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Zahnada

Now, when did it actually work?

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I feel this conversation has gotten increasingly nasty and will continue along this route. Therefore, I intend to say my piece and then depart.

 

To start, Dan, I do not agree with what the scoutmaster of the troop has done by adding requirements to the Life Rank.

 

I feel that the people responding to this thread have been portrayed in a black-and-white manner. There's the staunch, immobile, program conservationists on one side and the anarchist, do-what-you-want, program tinkerers on the other.

 

Here's my view of this topic. The BSA program is wonderful and it has been proven to work in millions of cases. But, as I mentioned before, nothing man-made is perfect and the BSA is no exception. Part of our job as leaders is to constantly evaluate the effectiveness of the program we are giving the youth under us. Here are the steps I would use when delivering the BSA program.

 

1. Deliver the program by the book.

2. Evaluate the program's success (what criteria depends on what aspect of the program). For my previous example of JLTC, I and others evaluated that boys were not having fun and they were not effectively learning leadership skills. Something was failing.

3. Return to the program. Read the materials, ask the professionals for help. Do everything possible to make sure that what you're delivering is the BSA program in its entirety. Make sure the leaders are following it.

4. Evaluate again.

5. If you still feel that something's failing, try to nail down what the exact problem is.

6. Return to the program. Research that problem and ask the professionals again. Is there a solution to the problem within the program?

7. Experiment. Try something new.

8. Evaluate the alterations.

 

 

Naturally, #7 is what the forum is arguing about. I realize that it is a very slippery slope to change one thing and then change more. I realize that once you've fallen down that slippery slope, you're no longer giving the BSA program. However, as leaders we should always be evaluating and searching for improvement. Usually that improvement can be found within the BSA literature. Usually alterations are not necessary and should definitely be avoided.

 

97% of the time I would agree with Bob White that adults who alter the program are doing a disservice to their youth. However, as with the case of JLTC, I feel that the old program did them more of a disservice. The changes we made created a better learning environment and a more enjoyable experience for the youth. I'm rather vindicated that BSA has also chosen to rewrite JLTC and search for improvements.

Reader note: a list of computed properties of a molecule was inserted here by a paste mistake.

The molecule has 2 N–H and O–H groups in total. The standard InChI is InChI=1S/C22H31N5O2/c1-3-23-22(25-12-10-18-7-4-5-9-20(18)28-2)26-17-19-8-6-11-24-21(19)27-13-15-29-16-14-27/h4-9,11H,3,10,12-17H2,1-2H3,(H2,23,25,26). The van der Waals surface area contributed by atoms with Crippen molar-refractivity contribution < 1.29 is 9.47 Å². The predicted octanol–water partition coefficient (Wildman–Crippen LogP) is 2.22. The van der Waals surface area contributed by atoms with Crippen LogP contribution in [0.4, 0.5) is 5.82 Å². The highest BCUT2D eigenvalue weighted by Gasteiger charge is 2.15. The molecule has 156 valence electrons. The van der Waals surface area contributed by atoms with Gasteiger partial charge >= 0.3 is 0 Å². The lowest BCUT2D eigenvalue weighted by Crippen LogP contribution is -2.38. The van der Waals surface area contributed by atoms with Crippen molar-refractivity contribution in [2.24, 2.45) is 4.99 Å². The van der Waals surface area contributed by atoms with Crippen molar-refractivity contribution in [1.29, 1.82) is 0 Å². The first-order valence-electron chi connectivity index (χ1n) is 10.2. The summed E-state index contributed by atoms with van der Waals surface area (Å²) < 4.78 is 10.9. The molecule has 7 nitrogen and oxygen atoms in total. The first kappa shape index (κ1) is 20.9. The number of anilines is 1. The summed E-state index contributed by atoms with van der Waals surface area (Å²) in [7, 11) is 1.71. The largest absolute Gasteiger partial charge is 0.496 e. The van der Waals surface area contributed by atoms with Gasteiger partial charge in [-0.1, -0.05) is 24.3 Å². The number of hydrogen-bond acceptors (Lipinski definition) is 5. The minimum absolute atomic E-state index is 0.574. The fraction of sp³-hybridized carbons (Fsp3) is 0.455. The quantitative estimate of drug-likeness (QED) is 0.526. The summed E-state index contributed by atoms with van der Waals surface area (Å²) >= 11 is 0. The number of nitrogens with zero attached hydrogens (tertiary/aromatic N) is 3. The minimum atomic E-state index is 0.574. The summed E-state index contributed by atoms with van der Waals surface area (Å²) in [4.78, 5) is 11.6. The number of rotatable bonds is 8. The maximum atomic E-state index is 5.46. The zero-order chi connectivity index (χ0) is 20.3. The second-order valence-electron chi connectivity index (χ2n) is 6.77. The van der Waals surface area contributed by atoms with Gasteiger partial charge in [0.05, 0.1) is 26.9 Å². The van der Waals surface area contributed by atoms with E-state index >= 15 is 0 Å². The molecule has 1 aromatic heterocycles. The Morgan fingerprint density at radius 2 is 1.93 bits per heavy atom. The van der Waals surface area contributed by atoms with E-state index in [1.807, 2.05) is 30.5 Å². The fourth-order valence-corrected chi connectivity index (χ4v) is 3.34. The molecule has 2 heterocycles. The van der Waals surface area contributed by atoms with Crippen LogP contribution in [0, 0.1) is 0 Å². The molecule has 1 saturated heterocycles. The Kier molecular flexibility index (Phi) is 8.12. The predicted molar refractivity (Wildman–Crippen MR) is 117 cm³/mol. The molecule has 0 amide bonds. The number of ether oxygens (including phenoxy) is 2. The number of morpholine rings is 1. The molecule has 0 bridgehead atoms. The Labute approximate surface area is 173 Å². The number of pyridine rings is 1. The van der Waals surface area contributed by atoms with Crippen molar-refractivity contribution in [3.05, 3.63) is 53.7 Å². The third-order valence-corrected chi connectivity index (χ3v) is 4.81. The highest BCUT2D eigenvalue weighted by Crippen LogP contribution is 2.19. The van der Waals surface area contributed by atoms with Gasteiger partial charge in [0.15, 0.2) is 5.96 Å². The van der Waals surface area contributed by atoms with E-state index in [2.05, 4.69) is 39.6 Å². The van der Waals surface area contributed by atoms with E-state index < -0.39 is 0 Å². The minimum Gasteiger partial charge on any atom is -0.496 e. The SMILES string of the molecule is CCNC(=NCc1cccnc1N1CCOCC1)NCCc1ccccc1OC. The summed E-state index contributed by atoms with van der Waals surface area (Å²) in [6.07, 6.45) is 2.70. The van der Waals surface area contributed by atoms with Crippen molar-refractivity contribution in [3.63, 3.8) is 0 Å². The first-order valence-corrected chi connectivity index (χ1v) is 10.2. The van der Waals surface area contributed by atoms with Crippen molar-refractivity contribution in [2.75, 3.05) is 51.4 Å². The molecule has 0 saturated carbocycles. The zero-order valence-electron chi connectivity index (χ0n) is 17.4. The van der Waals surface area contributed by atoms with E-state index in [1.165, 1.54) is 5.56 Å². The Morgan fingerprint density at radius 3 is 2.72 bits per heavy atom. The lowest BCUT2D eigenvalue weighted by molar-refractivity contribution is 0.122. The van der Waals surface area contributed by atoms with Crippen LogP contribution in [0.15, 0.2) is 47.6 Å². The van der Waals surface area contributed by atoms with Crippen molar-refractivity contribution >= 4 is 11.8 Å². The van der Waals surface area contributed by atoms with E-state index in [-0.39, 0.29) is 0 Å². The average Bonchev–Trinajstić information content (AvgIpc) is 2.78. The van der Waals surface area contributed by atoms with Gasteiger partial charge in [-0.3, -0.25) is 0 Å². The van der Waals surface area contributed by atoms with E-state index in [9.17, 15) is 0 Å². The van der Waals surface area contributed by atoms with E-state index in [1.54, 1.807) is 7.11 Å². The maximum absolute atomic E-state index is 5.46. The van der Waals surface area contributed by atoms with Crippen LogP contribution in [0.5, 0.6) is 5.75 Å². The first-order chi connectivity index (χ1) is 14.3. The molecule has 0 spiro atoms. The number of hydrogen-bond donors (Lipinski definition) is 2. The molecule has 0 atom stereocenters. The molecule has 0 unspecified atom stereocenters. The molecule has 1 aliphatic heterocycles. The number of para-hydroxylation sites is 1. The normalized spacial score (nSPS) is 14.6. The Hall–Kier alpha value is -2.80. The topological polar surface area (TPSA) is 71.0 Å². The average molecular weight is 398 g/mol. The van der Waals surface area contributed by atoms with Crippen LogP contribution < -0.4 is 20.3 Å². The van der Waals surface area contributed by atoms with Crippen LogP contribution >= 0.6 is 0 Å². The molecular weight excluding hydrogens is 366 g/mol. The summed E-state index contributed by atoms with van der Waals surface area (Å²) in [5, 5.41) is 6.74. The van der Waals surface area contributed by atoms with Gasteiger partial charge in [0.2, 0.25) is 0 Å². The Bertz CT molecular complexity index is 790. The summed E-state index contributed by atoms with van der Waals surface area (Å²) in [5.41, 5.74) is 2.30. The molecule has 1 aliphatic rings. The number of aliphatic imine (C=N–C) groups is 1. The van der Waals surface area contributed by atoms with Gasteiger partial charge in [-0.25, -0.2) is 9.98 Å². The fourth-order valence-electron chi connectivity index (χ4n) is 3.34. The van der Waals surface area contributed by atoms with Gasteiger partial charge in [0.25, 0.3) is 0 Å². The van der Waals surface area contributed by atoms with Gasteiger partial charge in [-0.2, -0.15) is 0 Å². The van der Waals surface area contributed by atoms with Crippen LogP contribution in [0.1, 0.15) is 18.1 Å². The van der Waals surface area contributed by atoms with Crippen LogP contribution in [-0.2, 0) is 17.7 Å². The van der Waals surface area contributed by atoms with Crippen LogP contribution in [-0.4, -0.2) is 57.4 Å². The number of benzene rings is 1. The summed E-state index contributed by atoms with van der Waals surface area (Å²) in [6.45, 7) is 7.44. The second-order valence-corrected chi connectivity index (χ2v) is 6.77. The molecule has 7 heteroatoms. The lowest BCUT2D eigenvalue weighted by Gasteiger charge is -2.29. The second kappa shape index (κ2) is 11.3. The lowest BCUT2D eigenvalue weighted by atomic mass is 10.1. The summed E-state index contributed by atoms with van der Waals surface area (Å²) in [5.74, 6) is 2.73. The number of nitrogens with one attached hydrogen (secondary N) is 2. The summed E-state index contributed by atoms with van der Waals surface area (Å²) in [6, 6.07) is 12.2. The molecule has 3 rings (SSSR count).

Program changes should be small and rare, but good can come of them.

 

If anyone wants to discuss this with me further, please PM me. I have found that for the more tense topics, Private Messaging is often more productive and informative. There appears to be a battle commensing on this thread and I would rather remove myself now.

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"I see a big difference between a tweak to program elements (ie., mixed-aged patrols, which BSA rules do not prohibit), and adding to advancement requirements, which violates BSA rules."

 

So the marker we use is 'if it doesn't violate a policy then it is OK to change'?

 

That makes it OK to change not only the Patrol Method but ANY method since the methods are not governed by any policies.

 

So I could change the points of the Scout Law?

 

Drop Duty to God from the Oath?

 

I could change the Outdoor Code to say "I will trespass only when I want to." That doesn't break a rule.

 

We could eliminate using any advancement since the rules don't say you have to have an advancement program.

 

We can stop going camping alltogether because not going is not against the rules.

 

We don't need to promote a uniform, thats not against any rule.

 

We don't have to elect youth leaders, thats not against any rule.

 

We don't have to teach character, citizenship or fitness because that doesn't violate any rule.

 

So why worry about changing the Patrol method, it is no more or no less important than any other method and changing it doesn't violate any rules.

 

You worry because it is the methods that make scouting, scouting. When you change the methods you change the program, and it is our job to deliver it, not to change it.

 

 

 

 

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Zahnada

Seems like you are running away from something you started, whats up with that.

You asked for an example I gave you one, but you do not like it, I do not understand, why you asked for something, and than say you do not agree with something you asked for. Whats up with that.

 

Hunt

Where would I find these rules you are talking about?

 

OldGreyEagle

At this time I am not supporting the troop. I am still a registered leader, but not in good standing.

 

All

I am not asking if you support changes to advancement requirements. I am asking if you support tweaking the program of the BSA.

Or are you saying advancement requirements are not part of the program?

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"Zahnada